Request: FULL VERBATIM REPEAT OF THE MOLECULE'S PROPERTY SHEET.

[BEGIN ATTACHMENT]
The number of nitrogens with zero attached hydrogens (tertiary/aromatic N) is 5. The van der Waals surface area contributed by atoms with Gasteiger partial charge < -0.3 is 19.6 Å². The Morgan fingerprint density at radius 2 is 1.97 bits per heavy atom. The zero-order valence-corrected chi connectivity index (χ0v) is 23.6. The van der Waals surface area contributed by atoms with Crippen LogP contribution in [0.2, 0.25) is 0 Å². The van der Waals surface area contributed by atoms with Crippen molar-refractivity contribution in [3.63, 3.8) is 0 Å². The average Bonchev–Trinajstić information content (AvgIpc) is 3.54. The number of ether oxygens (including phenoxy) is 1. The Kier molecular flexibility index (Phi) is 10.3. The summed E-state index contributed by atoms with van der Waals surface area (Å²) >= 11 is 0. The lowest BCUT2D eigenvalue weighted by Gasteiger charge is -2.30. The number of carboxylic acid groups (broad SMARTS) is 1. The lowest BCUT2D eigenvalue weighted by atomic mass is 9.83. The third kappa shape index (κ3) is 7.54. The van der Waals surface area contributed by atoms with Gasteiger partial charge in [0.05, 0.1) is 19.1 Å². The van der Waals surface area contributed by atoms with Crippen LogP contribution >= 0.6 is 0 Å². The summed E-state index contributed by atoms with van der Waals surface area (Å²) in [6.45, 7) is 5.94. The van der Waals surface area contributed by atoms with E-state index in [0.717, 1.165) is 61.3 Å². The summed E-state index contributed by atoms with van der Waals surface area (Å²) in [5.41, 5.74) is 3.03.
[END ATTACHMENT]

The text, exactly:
The number of nitrogens with zero attached hydrogens (tertiary/aromatic N) is 5. The van der Waals surface area contributed by atoms with Gasteiger partial charge < -0.3 is 19.6 Å². The Morgan fingerprint density at radius 2 is 1.97 bits per heavy atom. The zero-order valence-corrected chi connectivity index (χ0v) is 23.6. The van der Waals surface area contributed by atoms with Crippen LogP contribution in [0.2, 0.25) is 0 Å². The van der Waals surface area contributed by atoms with Crippen molar-refractivity contribution in [3.63, 3.8) is 0 Å². The average Bonchev–Trinajstić information content (AvgIpc) is 3.54. The number of ether oxygens (including phenoxy) is 1. The Kier molecular flexibility index (Phi) is 10.3. The summed E-state index contributed by atoms with van der Waals surface area (Å²) >= 11 is 0. The lowest BCUT2D eigenvalue weighted by Gasteiger charge is -2.30. The number of carboxylic acid groups (broad SMARTS) is 1. The lowest BCUT2D eigenvalue weighted by atomic mass is 9.83. The third kappa shape index (κ3) is 7.54. The van der Waals surface area contributed by atoms with Gasteiger partial charge in [0.05, 0.1) is 19.1 Å². The van der Waals surface area contributed by atoms with Crippen LogP contribution >= 0.6 is 0 Å². The summed E-state index contributed by atoms with van der Waals surface area (Å²) in [6.45, 7) is 5.94. The van der Waals surface area contributed by atoms with E-state index in [0.717, 1.165) is 61.3 Å². The summed E-state index contributed by atoms with van der Waals surface area (Å²) in [5.41, 5.74) is 3.03.